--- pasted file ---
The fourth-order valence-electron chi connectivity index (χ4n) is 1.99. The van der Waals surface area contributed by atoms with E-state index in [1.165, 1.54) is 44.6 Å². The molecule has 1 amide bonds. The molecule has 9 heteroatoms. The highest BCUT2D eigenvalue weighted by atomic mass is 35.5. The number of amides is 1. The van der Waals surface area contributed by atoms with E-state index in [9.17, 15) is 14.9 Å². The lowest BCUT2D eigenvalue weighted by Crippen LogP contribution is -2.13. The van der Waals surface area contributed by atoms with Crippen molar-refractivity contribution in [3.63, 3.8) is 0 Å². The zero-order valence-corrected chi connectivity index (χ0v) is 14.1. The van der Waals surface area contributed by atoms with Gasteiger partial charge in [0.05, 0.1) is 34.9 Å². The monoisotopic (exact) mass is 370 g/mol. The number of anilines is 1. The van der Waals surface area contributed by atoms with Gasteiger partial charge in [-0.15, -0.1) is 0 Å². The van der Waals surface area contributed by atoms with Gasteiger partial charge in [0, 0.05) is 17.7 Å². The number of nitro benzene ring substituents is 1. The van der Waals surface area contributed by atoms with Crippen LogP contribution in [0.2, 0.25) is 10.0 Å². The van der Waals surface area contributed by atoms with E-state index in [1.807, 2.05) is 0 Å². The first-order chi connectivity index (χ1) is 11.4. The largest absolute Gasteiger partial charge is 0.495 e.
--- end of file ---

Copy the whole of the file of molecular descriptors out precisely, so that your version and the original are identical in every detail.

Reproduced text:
The fourth-order valence-electron chi connectivity index (χ4n) is 1.99. The van der Waals surface area contributed by atoms with E-state index in [1.165, 1.54) is 44.6 Å². The molecule has 1 amide bonds. The molecule has 9 heteroatoms. The highest BCUT2D eigenvalue weighted by atomic mass is 35.5. The number of amides is 1. The van der Waals surface area contributed by atoms with E-state index in [9.17, 15) is 14.9 Å². The lowest BCUT2D eigenvalue weighted by Crippen LogP contribution is -2.13. The van der Waals surface area contributed by atoms with Crippen molar-refractivity contribution in [3.63, 3.8) is 0 Å². The zero-order valence-corrected chi connectivity index (χ0v) is 14.1. The van der Waals surface area contributed by atoms with Gasteiger partial charge in [0.05, 0.1) is 34.9 Å². The monoisotopic (exact) mass is 370 g/mol. The number of anilines is 1. The van der Waals surface area contributed by atoms with Gasteiger partial charge in [-0.15, -0.1) is 0 Å². The van der Waals surface area contributed by atoms with Gasteiger partial charge in [0, 0.05) is 17.7 Å². The number of nitro benzene ring substituents is 1. The van der Waals surface area contributed by atoms with Crippen LogP contribution in [0.2, 0.25) is 10.0 Å². The van der Waals surface area contributed by atoms with E-state index in [1.807, 2.05) is 0 Å². The first-order chi connectivity index (χ1) is 11.4. The largest absolute Gasteiger partial charge is 0.495 e.